• Testing should only be undertaken in those with current or a history of symptoms. Clinicians ordering tests for patients with a relevant travel history should be explicit in requesting ZIKV testing and should indicate the country and region of travel on the request form and whether pregnant, partner pregnant and gestation (submit samples using the RIPL referral form P1).Clinicians should send samples to the local laboratory who will carry out appropriate procedures and forward samples see https://www.gov.uk/guidance/zika-virus-sample-testing-advice.
    • If typical ZIKV infection-like symptoms develop between 8 weeks and 6 months after an individual’s male sexual partner has left a ZIKV affected country the case should be discussed first with RIPL before samples are sent for testing.
  • Clinicians should liaise with obstetric colleagues to raise awareness and ensure appropriate investigations and counselling are in place for pregnant female patients with a relevant travel history. Negative serology taken 4 weeks after the last possible exposure to ZIKV, excludes infection. Negative antibody results indicate they do not require extra fetal ultrasound follow-up, unless there are additional concerns. This is arranged through obstetric services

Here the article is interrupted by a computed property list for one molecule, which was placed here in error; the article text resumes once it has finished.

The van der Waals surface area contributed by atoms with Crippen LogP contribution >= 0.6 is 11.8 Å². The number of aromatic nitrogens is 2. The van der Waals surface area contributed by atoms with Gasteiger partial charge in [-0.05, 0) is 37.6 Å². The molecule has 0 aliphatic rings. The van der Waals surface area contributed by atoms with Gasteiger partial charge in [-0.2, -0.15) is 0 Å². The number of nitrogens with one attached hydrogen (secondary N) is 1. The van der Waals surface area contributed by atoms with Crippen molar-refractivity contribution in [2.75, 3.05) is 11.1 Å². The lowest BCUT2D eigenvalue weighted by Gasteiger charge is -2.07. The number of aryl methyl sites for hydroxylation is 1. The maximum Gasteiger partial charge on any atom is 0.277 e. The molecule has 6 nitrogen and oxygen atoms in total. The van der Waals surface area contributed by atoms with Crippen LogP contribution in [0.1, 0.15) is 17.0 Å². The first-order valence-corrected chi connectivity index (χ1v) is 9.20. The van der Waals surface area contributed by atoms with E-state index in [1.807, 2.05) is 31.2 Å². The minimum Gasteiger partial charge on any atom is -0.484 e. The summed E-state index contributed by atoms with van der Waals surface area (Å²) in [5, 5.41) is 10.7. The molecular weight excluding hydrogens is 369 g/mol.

• In Scotland, clinicians who require help with risk assessment and diagnosis of ZIKV in an individual presenting to them should seek advice from their local infectious disease consultant
  • In Scotland, reporting of ZIKV is through HPS. For the rest of the UK this is directly through Public Health England.

Public Health Implications

  • Until further evidence is available, a precautionary approach to the risk posed by ZIKV, in particular during pregnancy, is being adopted by public health authorities worldwide.
  • ZIKV has been detected in semen some months after clinical symptoms of ZIKV and for some weeks in the female genital tract; a small, but growing number of sexually transmitted cases of ZIKV infection have been reported worldwide.
  • In terms of vector control in flights from affected countries the International Health Regulations Emergency Committee on Zika virus has advised that standard WHO recommendations should be implemented in order to control Aedes sp mosquitoes.

Further Advice for clinicians

Updates on Countries

Managing Pregnant women

Other